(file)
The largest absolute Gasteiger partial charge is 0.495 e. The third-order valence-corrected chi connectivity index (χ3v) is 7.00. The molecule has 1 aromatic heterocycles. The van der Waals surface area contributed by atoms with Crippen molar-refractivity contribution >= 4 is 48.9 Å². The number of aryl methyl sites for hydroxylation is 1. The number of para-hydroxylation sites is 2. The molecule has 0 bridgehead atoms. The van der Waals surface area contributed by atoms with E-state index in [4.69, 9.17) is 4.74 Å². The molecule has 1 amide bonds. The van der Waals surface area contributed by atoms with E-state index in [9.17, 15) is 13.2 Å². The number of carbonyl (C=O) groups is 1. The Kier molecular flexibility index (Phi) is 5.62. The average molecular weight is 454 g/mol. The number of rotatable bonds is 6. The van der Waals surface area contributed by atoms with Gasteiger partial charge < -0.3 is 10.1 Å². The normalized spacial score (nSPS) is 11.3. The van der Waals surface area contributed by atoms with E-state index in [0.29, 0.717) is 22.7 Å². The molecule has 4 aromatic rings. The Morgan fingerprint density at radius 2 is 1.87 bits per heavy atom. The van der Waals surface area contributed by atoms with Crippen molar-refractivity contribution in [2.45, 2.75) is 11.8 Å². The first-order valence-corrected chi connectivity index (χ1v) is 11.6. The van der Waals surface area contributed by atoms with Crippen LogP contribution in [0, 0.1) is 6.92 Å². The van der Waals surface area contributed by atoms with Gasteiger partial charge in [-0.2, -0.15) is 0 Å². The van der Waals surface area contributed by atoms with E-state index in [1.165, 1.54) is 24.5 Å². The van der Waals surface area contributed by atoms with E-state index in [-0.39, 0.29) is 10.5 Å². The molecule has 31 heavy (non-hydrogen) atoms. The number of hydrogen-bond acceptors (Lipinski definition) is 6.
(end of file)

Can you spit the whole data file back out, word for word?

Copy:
The largest absolute Gasteiger partial charge is 0.495 e. The third-order valence-corrected chi connectivity index (χ3v) is 7.00. The molecule has 1 aromatic heterocycles. The van der Waals surface area contributed by atoms with Crippen molar-refractivity contribution >= 4 is 48.9 Å². The number of aryl methyl sites for hydroxylation is 1. The number of para-hydroxylation sites is 2. The molecule has 0 bridgehead atoms. The van der Waals surface area contributed by atoms with E-state index in [4.69, 9.17) is 4.74 Å². The molecule has 1 amide bonds. The van der Waals surface area contributed by atoms with E-state index in [9.17, 15) is 13.2 Å². The number of carbonyl (C=O) groups is 1. The Kier molecular flexibility index (Phi) is 5.62. The average molecular weight is 454 g/mol. The number of rotatable bonds is 6. The van der Waals surface area contributed by atoms with Gasteiger partial charge < -0.3 is 10.1 Å². The normalized spacial score (nSPS) is 11.3. The van der Waals surface area contributed by atoms with E-state index in [0.29, 0.717) is 22.7 Å². The molecule has 4 aromatic rings. The Morgan fingerprint density at radius 2 is 1.87 bits per heavy atom. The van der Waals surface area contributed by atoms with Crippen molar-refractivity contribution in [2.45, 2.75) is 11.8 Å². The first-order valence-corrected chi connectivity index (χ1v) is 11.6. The van der Waals surface area contributed by atoms with Crippen LogP contribution in [0, 0.1) is 6.92 Å². The van der Waals surface area contributed by atoms with Gasteiger partial charge in [-0.2, -0.15) is 0 Å². The van der Waals surface area contributed by atoms with E-state index in [1.165, 1.54) is 24.5 Å². The van der Waals surface area contributed by atoms with E-state index in [-0.39, 0.29) is 10.5 Å². The molecule has 31 heavy (non-hydrogen) atoms. The number of hydrogen-bond acceptors (Lipinski definition) is 6.